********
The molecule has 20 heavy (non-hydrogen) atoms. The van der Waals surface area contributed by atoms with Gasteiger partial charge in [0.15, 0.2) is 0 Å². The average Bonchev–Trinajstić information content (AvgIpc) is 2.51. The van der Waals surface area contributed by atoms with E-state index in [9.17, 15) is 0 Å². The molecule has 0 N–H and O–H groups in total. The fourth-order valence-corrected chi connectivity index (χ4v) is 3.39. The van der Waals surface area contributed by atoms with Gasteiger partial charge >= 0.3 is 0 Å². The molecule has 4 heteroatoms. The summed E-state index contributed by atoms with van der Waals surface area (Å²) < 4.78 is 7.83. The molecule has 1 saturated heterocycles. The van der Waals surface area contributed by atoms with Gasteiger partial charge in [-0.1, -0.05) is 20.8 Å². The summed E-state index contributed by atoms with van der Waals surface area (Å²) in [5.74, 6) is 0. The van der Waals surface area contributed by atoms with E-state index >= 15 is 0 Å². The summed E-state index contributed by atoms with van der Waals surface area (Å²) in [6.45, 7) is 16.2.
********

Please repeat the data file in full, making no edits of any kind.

The molecule has 20 heavy (non-hydrogen) atoms. The van der Waals surface area contributed by atoms with Gasteiger partial charge in [0.15, 0.2) is 0 Å². The average Bonchev–Trinajstić information content (AvgIpc) is 2.51. The van der Waals surface area contributed by atoms with E-state index in [9.17, 15) is 0 Å². The molecule has 0 N–H and O–H groups in total. The fourth-order valence-corrected chi connectivity index (χ4v) is 3.39. The van der Waals surface area contributed by atoms with Gasteiger partial charge >= 0.3 is 0 Å². The molecule has 4 heteroatoms. The summed E-state index contributed by atoms with van der Waals surface area (Å²) < 4.78 is 7.83. The molecule has 1 saturated heterocycles. The van der Waals surface area contributed by atoms with Gasteiger partial charge in [-0.1, -0.05) is 20.8 Å². The summed E-state index contributed by atoms with van der Waals surface area (Å²) in [5.74, 6) is 0. The van der Waals surface area contributed by atoms with E-state index >= 15 is 0 Å². The summed E-state index contributed by atoms with van der Waals surface area (Å²) in [6.45, 7) is 16.2.